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Stephanie Corr Gartanutti’s Whimsical Wire Sculptures

by Andy SmithPosted on April 11, 2018

 

Stephanie Corr Gartanutti started as a painter, but after multiple sclerosis had diminished her fine motor skills for a period, she began to use sculpting as method to both create and cope. Each of her figures begins with a single piece of wire, and then “the wire is cut, shaped and fastened to itself. Then repeated again and again. Later in the process the wire will be woven through until it becomes a substantial object, that can be further manipulated and cut into shape.” 

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​Work and Process

"My work is comprised of laboriously woven steel and anodized metals fashioned into distorted female figures. It starts with a single piece of wire and turns into miles worth of dense, hardened forms. The distortions of the anatomy chronicle my symptoms with multiple sclerosis, which is where these armatures evolved from. Each piece highlights the particular limb / body part that seems to be dictating my life at the beginning of each project. The faces and masks are representatives of the dissociation of my exterior self with the physical self. The actual weight and immobility of the work is an important element for me to convey as well."

 

Underground.Graffiti.Punk Art Magazine.www.carpazine.com

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Les Sculptures fantaisistes de Stephanie Corr Gartanutti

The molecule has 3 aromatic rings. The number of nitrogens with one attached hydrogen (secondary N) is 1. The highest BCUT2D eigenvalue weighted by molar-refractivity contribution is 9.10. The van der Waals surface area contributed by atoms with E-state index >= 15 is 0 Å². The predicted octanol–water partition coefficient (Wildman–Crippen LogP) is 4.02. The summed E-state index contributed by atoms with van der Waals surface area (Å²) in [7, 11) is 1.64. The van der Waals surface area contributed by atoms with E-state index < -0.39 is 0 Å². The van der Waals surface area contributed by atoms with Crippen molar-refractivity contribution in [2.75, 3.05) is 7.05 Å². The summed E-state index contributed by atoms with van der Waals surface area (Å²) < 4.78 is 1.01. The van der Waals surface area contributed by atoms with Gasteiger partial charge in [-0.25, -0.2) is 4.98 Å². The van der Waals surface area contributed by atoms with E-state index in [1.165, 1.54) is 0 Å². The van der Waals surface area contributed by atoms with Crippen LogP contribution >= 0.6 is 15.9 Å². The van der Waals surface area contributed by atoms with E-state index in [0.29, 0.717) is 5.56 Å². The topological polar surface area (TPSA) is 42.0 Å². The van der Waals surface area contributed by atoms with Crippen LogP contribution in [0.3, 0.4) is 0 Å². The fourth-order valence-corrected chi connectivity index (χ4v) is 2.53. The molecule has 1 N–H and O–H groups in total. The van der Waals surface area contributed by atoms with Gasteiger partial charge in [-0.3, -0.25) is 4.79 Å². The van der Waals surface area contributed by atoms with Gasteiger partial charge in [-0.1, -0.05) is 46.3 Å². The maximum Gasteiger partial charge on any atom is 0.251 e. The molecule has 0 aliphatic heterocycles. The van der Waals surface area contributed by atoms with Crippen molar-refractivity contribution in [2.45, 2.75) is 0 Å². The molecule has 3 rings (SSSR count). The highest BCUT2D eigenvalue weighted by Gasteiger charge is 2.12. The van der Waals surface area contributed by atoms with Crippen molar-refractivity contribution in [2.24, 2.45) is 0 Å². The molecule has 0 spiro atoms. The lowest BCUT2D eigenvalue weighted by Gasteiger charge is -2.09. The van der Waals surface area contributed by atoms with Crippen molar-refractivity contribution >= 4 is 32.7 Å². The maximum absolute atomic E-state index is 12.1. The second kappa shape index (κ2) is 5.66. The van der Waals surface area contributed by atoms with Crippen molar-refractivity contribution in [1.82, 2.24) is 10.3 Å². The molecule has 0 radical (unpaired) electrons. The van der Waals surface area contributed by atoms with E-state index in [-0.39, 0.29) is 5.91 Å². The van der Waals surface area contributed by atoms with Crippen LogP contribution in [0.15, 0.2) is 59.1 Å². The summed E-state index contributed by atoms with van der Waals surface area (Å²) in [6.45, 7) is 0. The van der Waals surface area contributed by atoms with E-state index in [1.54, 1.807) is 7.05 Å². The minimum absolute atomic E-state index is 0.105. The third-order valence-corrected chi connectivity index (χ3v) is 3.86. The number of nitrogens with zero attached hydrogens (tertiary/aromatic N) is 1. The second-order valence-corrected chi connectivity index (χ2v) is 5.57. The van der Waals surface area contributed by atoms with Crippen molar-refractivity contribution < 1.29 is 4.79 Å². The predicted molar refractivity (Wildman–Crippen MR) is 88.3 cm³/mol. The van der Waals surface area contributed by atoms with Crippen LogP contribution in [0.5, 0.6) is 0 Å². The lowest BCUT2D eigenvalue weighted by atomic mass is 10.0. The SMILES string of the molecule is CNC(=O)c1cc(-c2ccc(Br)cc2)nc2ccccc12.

Les Sculptures fantaisistes de Stephanie Corr Gartanutti

 

SCULPTURE

 

Stephanie Corr Gartanutti a commencé en tant que peintre, mais après que sa sclérose en plaques a entravé sa motricité fine pendant une longue période, elle a commencé à utiliser la sculpture comme une méthode pour créer et faire face.

 

Chacune de ses figures commence avec un seul morceau de fil, puis « le fil est coupé, formé et attaché à lui-même. Puis répété encore et encore. Plus tard dans le processus, le fil sera tissé à travers jusqu’à ce qu’il devienne un objet substantiel, qui peut être encore manipulé et coupé en forme. « 

«Le tissage et la manipulation du fil en personnages sont devenus thérapeutiques et gratifiants», explique Stephanie Corr Gartanutti. « Le métal est un support naturel pour la matière transmise et est devenu mon seul objectif depuis les deux dernières décennies. »

Stephanie Corr Gartanutti a étudié à l’École des arts visuels de New York et à l’Université des Arts de Philadelphie.

Stephanie Corr Gartanutti

Philadelphia Weekly

 

""Low Brow Art Show"

Sun., Jan. 28, 8pm. Free. North Star, 27th and Poplar Sts. 
Ever feel like you need to rock a beret and a French accent and drop references to Duchamp just to see some damn paintings? Then the low brow art movement is for you. It developed in L.A. in the late '70s as a reaction to the elitism and seriousness of the art world. The philosophy has spread across the country and continues to gain followers hoping to break down the walls of the cloistered art world. For this event, the first of what will become a seasonal tradition, local artists Stephanie Corr-Gartanutti, Robert Brown, Chris Gauvain, Danielle Rizzolo, Roy Miranda, Phil Dahl, Brooke Hine and Keir Johnston show a variety of works in different media, from wire sculpture and ceramics to illustration and mixed media. "Artwork doesn't have to be drab, tedious exercises in art history in order to be meaningful or enjoyable," says Brown. "Art showings don't have to be quiet, stuffy black-tie events." This North Star Bar happening certainly won't be, giving you a chance to hang out with the artists, see some phenomenal art and enjoy a night out with your fellow commoners. In other words, leave the beret at home. (Jack Schonewolf)